It was certainly a very busy and inspirational weekend.



The front yard median is a blaze in a bright, colorful palette of scarlet flax and California poppies. Such color certainly gives life to a normally drab and useless piece of land that is between the asphalt road and paved concrete sidewalk. Like every year, it will be fun to see the median evolve over the season as the early wildflowers seed and new ones take their place to brighten the world and give insects a place to hang out.


PTF site continues to grow, in March the site received over 95,000 unique visitors and over 2.8 million hits from over 115 countries. A big thank you to those who continue to spread the word about this growing pro-active revolution.

On our the journal page we installed aCluster Map to us and our readers to get a chance to glance where the site’s visitors are located.

We have a confession to make, we haven’t been really working on “Part 2” of the site lately.   We are taking a longer breather than we anticipated. I promise, we’ll get this section up soon.  I admit it’s a bit crazy having a bit of the old site mixed in with the new.  

It’s always good to have a deadline for such projects, so we are shooting for the end of May.


We received a lovely thank you note and special gift card in the mail from a special someone. The card and sentiments certainly brightened our day.  Thank you!
Also, thank you to those of you who take time to write and keep us updated on your the progress you have made on your path to freedom. We certainly like receiving such positive mail because a simple ‘thank you’ it makes the endless hours spent on the computer worth it.


This is a story about three families [one being the Dervaes family] who are preparing for the possibility of a global pandemic, global energy crisis, and global climate change. Beyond awareness, beyond talk, they have taken action to ensure the safety of their families and communities. They believe it is time to prepare for the future NOW, while they still can, before it’s too late! This crux of this story evolves around an average person’s ability to do something small to help create a better future, by enhancing the power for resilience and adaptation.

The premiere is on Saturday, May 6th at the Norris Theatre on the USC campus. Seating is limited. They have asked that we invite no more then a certain minimum number of people in consideration of two other films that will be debuting on the same night.   If you would like to attend you need to contact us to reserve.

Turn on mainstream news, read the internet and listen to the radio and peak oil, bird flu and global warming are all hot button issues.   The documentary couldn’t come at a better time with these looming scenerios making headlines.


We got our order from Mountain Rose Herbs. So this week I’ll be making toothpaste and deodorant.   Stay tuned.


Sorry folks, our message board is under attack again. We have called our hosting service provider and hope they can get security precautions in place to prevent this from happening again. In the meantime, do not open any email sent from the PTF E-Neighborhood nor visit the message board without your computer armed with the lastest virus system.   We thank you for your understanding and patience.

No Comments

  1. carol says:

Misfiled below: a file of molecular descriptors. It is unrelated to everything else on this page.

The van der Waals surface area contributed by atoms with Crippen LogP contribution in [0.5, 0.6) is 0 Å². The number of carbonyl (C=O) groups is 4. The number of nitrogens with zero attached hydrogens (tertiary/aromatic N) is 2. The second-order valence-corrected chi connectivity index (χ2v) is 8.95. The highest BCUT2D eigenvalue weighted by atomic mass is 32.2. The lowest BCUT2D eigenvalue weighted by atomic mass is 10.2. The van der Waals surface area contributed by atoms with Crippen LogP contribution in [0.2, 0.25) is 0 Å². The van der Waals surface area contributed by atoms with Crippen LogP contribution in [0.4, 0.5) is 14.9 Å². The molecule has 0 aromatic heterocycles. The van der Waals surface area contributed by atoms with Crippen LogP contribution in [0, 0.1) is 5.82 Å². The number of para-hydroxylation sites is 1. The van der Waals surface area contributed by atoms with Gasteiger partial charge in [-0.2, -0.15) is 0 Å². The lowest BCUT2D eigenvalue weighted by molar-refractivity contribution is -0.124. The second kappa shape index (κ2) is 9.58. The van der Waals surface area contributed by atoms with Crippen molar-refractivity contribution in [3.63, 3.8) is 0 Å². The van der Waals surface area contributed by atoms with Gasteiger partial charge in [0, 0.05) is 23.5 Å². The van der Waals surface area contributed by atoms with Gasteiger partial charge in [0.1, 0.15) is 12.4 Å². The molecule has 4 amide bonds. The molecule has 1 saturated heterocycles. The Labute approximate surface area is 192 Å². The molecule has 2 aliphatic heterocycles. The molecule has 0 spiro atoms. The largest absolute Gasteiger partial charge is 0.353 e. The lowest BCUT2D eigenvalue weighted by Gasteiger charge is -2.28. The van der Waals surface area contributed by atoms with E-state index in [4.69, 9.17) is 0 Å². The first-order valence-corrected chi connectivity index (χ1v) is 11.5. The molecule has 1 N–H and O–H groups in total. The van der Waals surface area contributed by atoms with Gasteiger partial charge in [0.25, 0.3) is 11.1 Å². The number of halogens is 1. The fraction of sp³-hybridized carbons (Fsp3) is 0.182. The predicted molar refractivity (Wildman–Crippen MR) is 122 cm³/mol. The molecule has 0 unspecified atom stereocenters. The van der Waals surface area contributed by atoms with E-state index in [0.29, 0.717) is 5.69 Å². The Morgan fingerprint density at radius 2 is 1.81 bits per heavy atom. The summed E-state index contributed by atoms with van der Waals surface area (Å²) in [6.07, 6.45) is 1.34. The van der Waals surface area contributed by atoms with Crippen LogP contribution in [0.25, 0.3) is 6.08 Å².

Taking a poll here:

    What do you call the strip of grass between the sidewalk and the street? Here you called it a median, though technically the median is the planters in the middle of the street, hence “median.” Where I come from, in Cleveland, Ohio, we actually HAVE a name for that strip of grass, everyone else needs to describe it except us Clevelanders (I think, prove me wrong!).

    We call it a “tree lawn” because “thats where the city plants the trees!!” Its used in day to day convo like “take the recyclables out to the tree lawn!”

    Just curious, keep up the good work 🙂


  2. dermot says:

    On the subject of site info, you might find this interesting:


    You can see the growth of your site’s traffic. You can see it in 3 month increments, as well as page views, page rank and reach. The Holy Grail is to get into the top 100,000; I’d say you’ll be there soon enough!

  3. claire says:

    would it be possible to have a ‘downladable’ ptf handout? either that or how much is it to have one posted to Scotland?

  4. Anais says:


    You may be right? Anyone have an opinion on this – instead this piece of land may be called a curbside.

  5. Anais says:

    Hi Dermot

    Hope things are going well at your urban homestead? Thanks for the link.

    It was fascinating to see the growth of the site. This site has grown steadily over the years without much advertising on our part. Imagine if we did. Yikes! It’s good to see the growing interest in sustainable living – we are the change!


  6. Joanne Poyourow says:

    Anais – is the “Wake Up America” / “Civilization calls” poster something you made yourself at PTF? Are they available someplace?

  7. Anais says:

    Hi Claire

    You can download a brochure at http://www.dervaesinstitute.org/presskit/documents/brochure.pdf

    I believe, if my memory serves me correct, that shipping to the UK is under $10.


  8. Anais says:

    Hi Joanne

    The poster is readily available on the internet – google “old wwwII posters” and “wake up america”

    We made the display that you see by printing up a few wwII “propoganda” posters along with some retro photos and interesting energy facts.